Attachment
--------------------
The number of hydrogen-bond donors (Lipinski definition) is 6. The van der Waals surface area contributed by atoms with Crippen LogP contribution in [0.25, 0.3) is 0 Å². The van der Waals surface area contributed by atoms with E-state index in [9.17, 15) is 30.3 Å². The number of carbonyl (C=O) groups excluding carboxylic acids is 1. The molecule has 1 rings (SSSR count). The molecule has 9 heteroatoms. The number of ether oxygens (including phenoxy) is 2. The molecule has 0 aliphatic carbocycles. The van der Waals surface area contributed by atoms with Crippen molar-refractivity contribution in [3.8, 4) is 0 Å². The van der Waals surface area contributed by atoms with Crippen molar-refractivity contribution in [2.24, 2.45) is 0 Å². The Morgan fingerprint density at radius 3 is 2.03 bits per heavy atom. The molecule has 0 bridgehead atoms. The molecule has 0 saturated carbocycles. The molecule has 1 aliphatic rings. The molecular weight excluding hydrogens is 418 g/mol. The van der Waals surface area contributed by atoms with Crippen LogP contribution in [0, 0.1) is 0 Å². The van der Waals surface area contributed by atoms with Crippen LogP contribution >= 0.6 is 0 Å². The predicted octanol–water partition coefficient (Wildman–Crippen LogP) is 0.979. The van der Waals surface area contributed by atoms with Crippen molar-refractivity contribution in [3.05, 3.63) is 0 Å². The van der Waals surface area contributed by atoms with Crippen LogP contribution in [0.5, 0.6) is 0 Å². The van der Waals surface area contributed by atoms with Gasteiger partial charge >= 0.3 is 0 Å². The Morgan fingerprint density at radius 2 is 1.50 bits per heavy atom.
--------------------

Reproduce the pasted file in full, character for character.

The number of hydrogen-bond donors (Lipinski definition) is 6. The van der Waals surface area contributed by atoms with Crippen LogP contribution in [0.25, 0.3) is 0 Å². The van der Waals surface area contributed by atoms with E-state index in [9.17, 15) is 30.3 Å². The number of carbonyl (C=O) groups excluding carboxylic acids is 1. The molecule has 1 rings (SSSR count). The molecule has 9 heteroatoms. The number of ether oxygens (including phenoxy) is 2. The molecule has 0 aliphatic carbocycles. The van der Waals surface area contributed by atoms with Crippen molar-refractivity contribution in [3.8, 4) is 0 Å². The van der Waals surface area contributed by atoms with Crippen molar-refractivity contribution in [2.24, 2.45) is 0 Å². The Morgan fingerprint density at radius 3 is 2.03 bits per heavy atom. The molecule has 0 bridgehead atoms. The molecule has 0 saturated carbocycles. The molecule has 1 aliphatic rings. The molecular weight excluding hydrogens is 418 g/mol. The van der Waals surface area contributed by atoms with Crippen LogP contribution in [0, 0.1) is 0 Å². The van der Waals surface area contributed by atoms with Crippen LogP contribution >= 0.6 is 0 Å². The predicted octanol–water partition coefficient (Wildman–Crippen LogP) is 0.979. The van der Waals surface area contributed by atoms with Crippen molar-refractivity contribution in [3.05, 3.63) is 0 Å². The van der Waals surface area contributed by atoms with Crippen LogP contribution in [0.5, 0.6) is 0 Å². The van der Waals surface area contributed by atoms with Gasteiger partial charge >= 0.3 is 0 Å². The Morgan fingerprint density at radius 2 is 1.50 bits per heavy atom.